Written by: Dana Jaworski
The Spit features the longest land based road into ocean waters in the entire world, taking up 10–15 minutes to cover by car. At the end of the road, I looked across at the beautiful cove just four miles away and thought about how I wanted to swim to the other side. A few years and a few babies later, I began open water swimming.
As a frequent lap swimmer at the local high school pool, I recall the startling first day of open water training. My wet suit felt like a giant, tightly stretched rubber band wrapped around my arms and legs. I had borrowed a friend’s scuba gloves, which quickly filled with water and then became like soggy pot holders strapped to my wrists. I didn’t have any booties and only wore a single cap. I had somehow convinced two of my friends to join me on this adventure and our goal was to be the 7 th , 8 th , and 9 th swimmers to cross the Kachemak Bay and land near the Grewingk glacier. Many people thought we were crazy, but I knew I loved to swim and wanted the freedom found in the ocean. I had to at least try ocean swimming.
That first day the bay was turbid, and there was a slight chop. I remember plunging my
face into the 45* water and it felt like pins and needles all over my neck, cheeks, and ears. My tongue and lips quickly grew numb and I couldn’t handle swimming with the gloves. I
unstrapped them and stuffed them into my friend’s wet suit. My hands and feet felt dead, but at least my kick and the catch of my pull were unencumbered. We only swam 20 minutes out and back.
Looking back on that first training day, I laugh at how difficult that initial swim felt.
Thankfully, I gave it another shot and tried again. Open water swimming is a liberating and
surprising adventure. There are days that the water is crystal clear and the ebb and flow of the tide caresses bright green and red algae below as we swim overhead. Crabs and flounders scuttle away and we are visited by majestic loons that call to one another. Occasionally we are escorted by otters or curious harbor seals. We have even swum under rainbows as gentle rain fell. Ethereal moon jellies and ctenophores pulse just out of reach and entertain as your underwater pull disrupts their gentle flow. The sunrises paint beautiful golden tones on the snowcapped mountains that jut out around the bay. All of these reasons are why I keep coming back. Open water swimming holds both beauty and pain. It is in this union that I can see most clearly into my heart and mind.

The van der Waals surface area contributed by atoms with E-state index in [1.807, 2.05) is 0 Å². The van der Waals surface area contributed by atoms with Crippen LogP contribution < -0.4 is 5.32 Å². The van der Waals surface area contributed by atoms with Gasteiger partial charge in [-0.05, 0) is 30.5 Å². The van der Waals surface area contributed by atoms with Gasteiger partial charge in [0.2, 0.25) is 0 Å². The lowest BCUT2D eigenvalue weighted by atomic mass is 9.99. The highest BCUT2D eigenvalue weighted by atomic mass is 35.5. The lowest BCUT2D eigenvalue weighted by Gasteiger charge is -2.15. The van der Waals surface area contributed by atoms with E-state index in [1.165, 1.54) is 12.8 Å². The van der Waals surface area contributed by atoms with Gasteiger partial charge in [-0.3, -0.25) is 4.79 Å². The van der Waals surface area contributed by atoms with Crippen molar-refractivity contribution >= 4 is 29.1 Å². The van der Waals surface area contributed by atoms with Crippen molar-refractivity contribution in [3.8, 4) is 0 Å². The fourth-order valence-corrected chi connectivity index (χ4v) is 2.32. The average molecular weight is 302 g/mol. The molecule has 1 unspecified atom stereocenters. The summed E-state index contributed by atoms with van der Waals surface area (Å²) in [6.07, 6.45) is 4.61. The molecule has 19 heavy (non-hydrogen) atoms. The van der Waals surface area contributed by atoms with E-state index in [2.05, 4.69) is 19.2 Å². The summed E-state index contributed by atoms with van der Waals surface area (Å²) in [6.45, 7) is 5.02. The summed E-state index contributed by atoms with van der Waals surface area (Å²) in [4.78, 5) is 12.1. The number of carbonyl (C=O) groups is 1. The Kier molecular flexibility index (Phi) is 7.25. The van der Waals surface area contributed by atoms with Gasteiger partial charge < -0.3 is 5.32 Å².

While my gear has greatly improved, and the years have passed with miles and miles
swam along the spit and even across the bay, there are still times I have moments like that first day. The weather and tide can change in an instant. Murkiness can keep your field of vision severely limited and the if the sun is in your eyes, hazards like chunks of wood and debris are difficult to avoid. Time worn and ocean patinaed, the ancient support structure of a pre-’64 earthquake pier stand guard as lonely sentinels along the spit. At low tide, you can easily spot the line of decaying wood posts. At high tide these timbers can lie just below the surface of the water. One day I swam headfirst into one of the biggest supports. My car was a mile back and my swim partner was about 10 yards ahead of me, having easily swam around the post. As I held my throbbing head, tears filled my goggles. I wondered how on earth in all this ocean did I swim so hard into this obstacle? My only option was to keep going to our awaiting vehicle another mile away.
Many times this is our same opportunity as believers. We can easily forget to enjoy the
journey set before us and it takes a challenging obstacle and sometimes even painful
consequences for us to look up. Discipline has more than one meaning…sometimes the Lord’s discipline is his encouraging whisper of, “I know it hurts, but you can do it anyway.” It is in the striving through these difficult times that true healing can occur.
“Therefore lift your drooping hands and strengthen your week knees, and make straight
paths for your feet, so that what is lame may not be put out of joint but rather be healed.”